In 1997 the Department of Foreign Affairs and Trade's most critical IT system, the Secure Cable system, was still partially based on an IBM mainframe commissioned 18 years earlier. Its replacement ADCNET R1 was operational, but unable to do all the work.
Where once a staff of 25 had handled system support, the entire job — systems, internal routing tables, programming changes — was now being handled by a single individual, a man who had been there as a Systems Programmer since before Day 1 and who we will call SP, for “superprogrammer”.
Which was all fine, says independent contractor Steve Jenkin, until the day SP was hospitalised with a suspected stroke, which turned out to be a very nasty neurological virus that kept him out of work for more than six months.
“There had been a long-running and heated ‘conversation’ between the DepSec in charge of IT and the head of IT operations over the risk of this situation, culminating in the DepSec closing the conversation with: ‘SP will never leave,’” says Jenkin, who was informed by departmental insiders.
The SP didn’t leave, but the department failed the 9/11 test, badly.
“Their response was to freeze the IBM mainframe and create an emergency response project for the troubled ADCNET to handle the work and shut down the IBM as fast as they could — which was originally planned for 1996,” Jenkins says.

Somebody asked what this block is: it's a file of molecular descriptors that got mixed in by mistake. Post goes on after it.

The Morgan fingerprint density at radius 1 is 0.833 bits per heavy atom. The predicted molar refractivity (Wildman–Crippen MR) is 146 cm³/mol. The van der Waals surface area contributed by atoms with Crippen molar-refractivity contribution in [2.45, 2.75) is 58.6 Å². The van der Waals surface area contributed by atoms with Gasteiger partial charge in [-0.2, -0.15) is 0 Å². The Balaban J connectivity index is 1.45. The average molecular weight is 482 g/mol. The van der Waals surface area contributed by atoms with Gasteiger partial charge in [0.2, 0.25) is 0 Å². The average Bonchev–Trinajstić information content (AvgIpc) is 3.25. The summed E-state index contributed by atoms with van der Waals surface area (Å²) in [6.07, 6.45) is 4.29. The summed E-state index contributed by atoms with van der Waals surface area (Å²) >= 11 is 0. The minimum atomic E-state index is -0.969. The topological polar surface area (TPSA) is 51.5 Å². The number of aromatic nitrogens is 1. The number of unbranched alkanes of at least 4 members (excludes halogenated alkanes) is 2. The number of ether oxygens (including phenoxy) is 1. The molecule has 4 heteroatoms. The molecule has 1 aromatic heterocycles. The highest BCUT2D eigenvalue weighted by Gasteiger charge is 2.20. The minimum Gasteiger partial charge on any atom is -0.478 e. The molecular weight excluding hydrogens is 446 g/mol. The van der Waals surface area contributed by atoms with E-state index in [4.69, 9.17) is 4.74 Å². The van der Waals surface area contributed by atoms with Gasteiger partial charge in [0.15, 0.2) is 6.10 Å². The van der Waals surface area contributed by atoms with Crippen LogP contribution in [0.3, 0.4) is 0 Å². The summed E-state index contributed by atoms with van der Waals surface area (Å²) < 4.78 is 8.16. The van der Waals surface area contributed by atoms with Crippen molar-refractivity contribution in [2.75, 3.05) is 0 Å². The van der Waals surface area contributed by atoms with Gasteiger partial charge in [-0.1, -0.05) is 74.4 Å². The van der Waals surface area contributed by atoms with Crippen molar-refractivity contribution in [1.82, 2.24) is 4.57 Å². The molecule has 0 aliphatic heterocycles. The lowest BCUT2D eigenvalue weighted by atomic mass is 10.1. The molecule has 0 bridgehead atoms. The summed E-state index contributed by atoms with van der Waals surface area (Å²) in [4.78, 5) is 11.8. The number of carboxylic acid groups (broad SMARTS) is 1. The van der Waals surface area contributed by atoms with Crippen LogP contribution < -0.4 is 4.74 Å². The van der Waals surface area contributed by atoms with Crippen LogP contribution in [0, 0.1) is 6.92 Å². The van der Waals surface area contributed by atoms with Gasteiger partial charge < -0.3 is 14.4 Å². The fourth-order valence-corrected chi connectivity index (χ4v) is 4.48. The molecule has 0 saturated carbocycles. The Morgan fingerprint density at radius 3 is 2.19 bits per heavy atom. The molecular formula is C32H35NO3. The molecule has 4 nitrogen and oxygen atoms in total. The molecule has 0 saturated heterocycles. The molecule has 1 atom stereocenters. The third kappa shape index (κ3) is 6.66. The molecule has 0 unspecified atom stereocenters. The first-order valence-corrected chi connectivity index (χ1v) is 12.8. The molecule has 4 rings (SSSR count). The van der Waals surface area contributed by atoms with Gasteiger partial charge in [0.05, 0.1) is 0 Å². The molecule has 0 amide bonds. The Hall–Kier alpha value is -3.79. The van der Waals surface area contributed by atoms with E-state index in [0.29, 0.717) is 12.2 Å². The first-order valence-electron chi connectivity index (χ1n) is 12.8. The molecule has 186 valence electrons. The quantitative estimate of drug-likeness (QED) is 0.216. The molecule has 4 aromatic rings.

SP wasn’t acting out of malice, but as a recent ugly incident in the United States has so dramatically highlighted, organisations are just as dependent on the good health — and goodwill — of their IT workers today as they were back then. In that recent, very public case, computer technician Terry Childs allegedly built a booby trap that was set to delete numerous files during a scheduled maintenance of San Francisco’s IT network. Childs ended up being jailed, pending trial, and now faces up to seven years in prison.
Then in August, what the PA Consulting Group chose to label a “rogue employee” managed to lose the personal details of the entire UK prison population after transferring the information onto an unencrypted, unmarked USB memory stick and then leaving it somewhere. While again, there was no suggestion of malice, it was enough to cause the UK Home Office to kill a £1.5m contract with the company.
Other disasters can be safely presumed to have unfolded in a more subterranean manner. After all, few are prepared to admit their IT catastrophes publicly unless forced into it.
“It used to be rumoured that there were SysProgs who went from bank to bank and extorted money all along the way because they knew how to break their systems,” Jenkin remarks. “Because there is no transparency or reporting, these stories can’t be verified.”
How vulnerable are other organisations today to sabotage or major stuff-ups by disaffected IT workers? “Completely,” Jenkin says.
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